Magazine Mainstay

By Embodied Writers

 
 Image via Man Repeller

Image via Man Repeller

 

In a new take on The September Issue, over the span of one week in September, four editors-in-chief of major print magazines announced that they were stepping down from their titles. Robbie Meyers of Elle, Nancy Gibbs of Time, Graydon Carter of Vanity Fair, and Cindi Leive of Glamour all announced their departures from the mastheads that shaped their careers to this point.

It’s noteworthy that both Glamour and Vanity Fair are magazines published under American publishing conglomerate Condé Nast. In May of 2016, Elaine Welteroth was named editor-in-chief of Teen Vogue—only the second black editor-in-chief at Condé Nast—following Amy Astley’s leave from the position after 13 years. Surrounding the criticism that fashion-based publications have historically lacked diversity in both its content and its staff, Condé Nast has created a diversity committee led by Anna Wintour, editor-in-chief of Vogue, and David Remnick of The New Yorker. She elaborates on this motion in a WWD interview, saying:

“I think that any media company today has a responsibility to reflect the world that we are all living in. That is about diversity of sexuality, it’s about diversity of race, it’s about diversity of belief… I think there is no question that Condé Nast feels very strongly that we all have a responsibility to support and respect that diversity. I think that you could certainly look at what many titles at Condé Nast have done and understand that.”

While neither Glamour nor Vanity Fair have named their new editors-in-chief, Elle has appointed Nina Garcia to take on the role.

This moment of uncertainty is altering the bedrock of the magazine publishing industry, preparing for a renaissance in the governing perspective of America’s leading voices in fashion, beauty, arts, and culture. In what seems to be a moment where two roads are diverged in a wood, there is the potential for these publications to follow in the steps of Teen Vogue’s editorial revamp or InStyle’s increase in video content. Welteroth and Laura Brown of InStyle have redefined what it means to be an Editor-in-Chief. Welteroth has begun a dialogue with her readers, capturing the young demographic’s newly ignited passion for social justice issues and speaking with them, as opposed to at them. Brown brings a vibrant voice to InStyle, an aspect of growing importance for EIC’s and their publications to embrace.

With the changing of the editorial guard, incoming Editors-in-Chiefs will have many key decisions to make outside of content direction. Notably, the newly appointed editors will need to decide how they prioritize print over digital content. While digital content may present more flexibility and creative freedom, the heart of a magazine is rooted in its glossy pages. However, the sudden shuttering of Nylon Magazine’s print edition after 18 years of publication to “focus on its digital content and social media platforms, as well as its creative studios, events and influencer businesses” undoubtedly sends a message to the industry as a whole suggesting that  eventually, a choice must be made, or alternatively, that a more palatable balance must be struck.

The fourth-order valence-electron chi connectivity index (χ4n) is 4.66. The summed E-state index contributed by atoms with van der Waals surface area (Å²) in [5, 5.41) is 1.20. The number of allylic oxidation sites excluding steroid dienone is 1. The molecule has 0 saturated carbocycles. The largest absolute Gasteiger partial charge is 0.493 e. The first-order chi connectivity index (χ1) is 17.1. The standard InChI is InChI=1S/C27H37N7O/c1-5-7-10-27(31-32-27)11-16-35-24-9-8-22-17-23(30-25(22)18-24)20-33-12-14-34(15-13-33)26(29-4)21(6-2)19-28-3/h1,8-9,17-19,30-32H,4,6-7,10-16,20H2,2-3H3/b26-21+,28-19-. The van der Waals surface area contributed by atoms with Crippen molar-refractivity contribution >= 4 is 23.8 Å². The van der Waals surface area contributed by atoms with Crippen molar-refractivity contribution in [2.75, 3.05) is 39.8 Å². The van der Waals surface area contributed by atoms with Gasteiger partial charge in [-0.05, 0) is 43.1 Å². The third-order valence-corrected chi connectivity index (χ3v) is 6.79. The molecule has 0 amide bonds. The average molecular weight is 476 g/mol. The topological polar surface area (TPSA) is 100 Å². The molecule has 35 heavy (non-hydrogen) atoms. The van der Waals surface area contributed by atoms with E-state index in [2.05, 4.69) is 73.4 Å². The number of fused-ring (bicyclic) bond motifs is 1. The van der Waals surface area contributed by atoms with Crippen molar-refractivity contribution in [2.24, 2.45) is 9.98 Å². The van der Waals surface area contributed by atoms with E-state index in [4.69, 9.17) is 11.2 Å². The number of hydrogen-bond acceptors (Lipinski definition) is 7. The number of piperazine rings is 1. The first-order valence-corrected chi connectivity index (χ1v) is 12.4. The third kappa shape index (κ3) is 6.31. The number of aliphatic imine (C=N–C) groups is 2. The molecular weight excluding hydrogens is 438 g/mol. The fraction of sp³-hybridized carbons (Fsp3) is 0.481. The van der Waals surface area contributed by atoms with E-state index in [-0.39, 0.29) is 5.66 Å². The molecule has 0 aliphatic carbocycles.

As a presumable identity crisis ensues amongst the staff and editorial direction of Elle, Vanity Fair and Glamour, an onslaught of digitally based outlets invite new competition to the print industry. Digital platforms, such as The Coveteur and Man Repeller, are embedded within cyberspace and can easily adapt to shifting landscapes in technology as well as chat with readers and directly shape the personality of their site. Influencers and millennial voices, such as Cleo Wade, enter into this landscape, albeit on the outskirts. While not focused specifically on editorial content, Instagram influencers have garnered enviable followings through digital content and a presence that is both  politically relevant and easily adaptable to the ever-evolving tides of Instagram’s algorithm.

While the turnover between leadership in the print and media industry takes place, the industry is yearning for certainty in a period of alternative facts. Mainstay editors such as Anna Wintour, Laura Brown, and Carine Roitfeld are proving to be the steadfast Lady Liberties amidst stormy Hudson waters, waiting patiently to be joined by fresh perspectives and reinvigorate what it means to be an Editor-in-Chief in the realm of fashion publications.

What I see as a way out of this fragile moment is for the magazines themselves to forge dialogues around community. The digital affordances for this are clear, with obvious links to online spaces for community engagement. The comments section and the DM inbox should arise as an editor’s new best friend, offering the a chance to engage directly with readers in order to foster dialogue. Whether turning or tapping to the next page, fostering this dialogue within a community can transform moments of uncertainty into moments of clarity.

 

Originally published 10/18/17

Kaylee WarrenComment